• Impaired Network Visibility: All remote VPN users have an independent, encrypted connection to the enterprise network. This can make it difficult for security teams to achieve full network visibility, making threat detection and response slower and more complex.
  • Vulnerability to Attack: VPN software is prone to vulnerabilities, and VPN endpoints are a prime target for Distributed Denial of Service (DDoS) attacks. These attacks may allow an attacker to gain access to the enterprise network or degrade or destroy remote workers’ ability to do their jobs.

VPNs are a “band-aid” solution to the infrastructure and security challenges of supporting a remote workforce. While these legacy solutions may work in the short term, they negatively impact enterprise productivity and increase cybersecurity risk in the long term.

Designing Telework Infrastructure for the Modern Enterprise

The response to the forced telework of COVID-19 varied from some organizations planning to fully return to the office as soon as possible to others selling off office space and embracing remote work. However, many organizations plan to support telework – at least part-time for some of their workforce – for the foreseeable future.

Implementing a sustained telework program means that organizations should invest in the infrastructure required to support and secure it. This includes selecting solutions that eliminate or minimize the challenges and limitations associated with VPN-based remote work.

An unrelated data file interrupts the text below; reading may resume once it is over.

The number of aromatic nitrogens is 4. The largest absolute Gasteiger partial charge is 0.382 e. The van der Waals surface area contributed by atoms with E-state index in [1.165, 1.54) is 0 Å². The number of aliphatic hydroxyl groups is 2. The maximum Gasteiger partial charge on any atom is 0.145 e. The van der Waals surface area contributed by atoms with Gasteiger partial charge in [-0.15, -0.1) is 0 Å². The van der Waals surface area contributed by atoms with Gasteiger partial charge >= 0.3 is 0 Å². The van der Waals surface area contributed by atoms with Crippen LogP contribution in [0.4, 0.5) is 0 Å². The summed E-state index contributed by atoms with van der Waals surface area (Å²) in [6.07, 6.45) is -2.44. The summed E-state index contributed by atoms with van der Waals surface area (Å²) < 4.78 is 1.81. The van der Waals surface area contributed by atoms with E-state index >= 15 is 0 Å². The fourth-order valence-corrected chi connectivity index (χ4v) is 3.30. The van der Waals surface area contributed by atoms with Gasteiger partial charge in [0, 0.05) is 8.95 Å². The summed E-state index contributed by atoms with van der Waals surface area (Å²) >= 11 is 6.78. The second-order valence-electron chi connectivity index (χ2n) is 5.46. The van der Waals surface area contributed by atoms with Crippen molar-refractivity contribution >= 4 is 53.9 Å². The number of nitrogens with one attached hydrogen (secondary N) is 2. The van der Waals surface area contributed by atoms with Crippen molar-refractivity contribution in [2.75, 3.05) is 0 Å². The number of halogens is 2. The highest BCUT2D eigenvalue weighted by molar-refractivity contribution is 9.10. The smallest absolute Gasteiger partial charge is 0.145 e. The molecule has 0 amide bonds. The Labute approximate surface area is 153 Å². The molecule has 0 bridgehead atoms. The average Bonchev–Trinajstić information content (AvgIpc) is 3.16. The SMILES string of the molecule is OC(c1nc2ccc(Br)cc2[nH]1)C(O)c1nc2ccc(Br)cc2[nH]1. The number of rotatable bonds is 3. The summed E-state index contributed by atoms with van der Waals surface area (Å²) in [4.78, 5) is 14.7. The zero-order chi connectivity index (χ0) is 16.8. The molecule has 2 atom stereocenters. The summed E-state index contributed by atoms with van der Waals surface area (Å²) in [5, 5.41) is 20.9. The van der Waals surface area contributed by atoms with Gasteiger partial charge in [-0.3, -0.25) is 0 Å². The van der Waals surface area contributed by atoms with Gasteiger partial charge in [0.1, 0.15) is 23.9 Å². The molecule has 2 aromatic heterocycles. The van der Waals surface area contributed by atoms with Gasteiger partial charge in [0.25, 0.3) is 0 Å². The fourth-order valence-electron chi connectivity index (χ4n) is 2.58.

Secure Access Service Edge (SASE) is a good option for organizations with remote workforces. SASE combines the network optimization capabilities of software-defined WAN (SD-WAN) with a full security stack into a single solution that is deployed as a virtualized cloud-based appliance. This provides a number of benefits for remote work, including:

  • Global Accessibility: SASE points of presence (PoPs) are hosted in the cloud, meaning that they can be deployed anywhere. This allows an organization to achieve full network visibility and security inspection with minimal performance impact by routing traffic through the nearest SASE PoP.

  • Optimized Routing: SASE solutions integrate SD-WAN functionality, which optimally routes traffic between the SASE PoPs closest to its source and destination. This optimizes performance and minimizes the impact of using the SASE network rather than sending traffic directly to its destination.
  • Integrated Security: SASE PoPs include a fully-integrated security stack. This eliminates the need to detour traffic through perimeter-based security stacks on the enterprise network for inspection.

  • Identity-Based Access Control: zero-trust network access (ZTNA) is a core capability of a SASE solution. By providing access to resources and applications on a case-by-case basis driven by role-based access controls, ZTNA limits an organization’s cybersecurity risk and the impact of a compromised account or malicious user.

Remote work is not going away anytime soon. Organizations need to invest in the solutions capable of supporting it securely.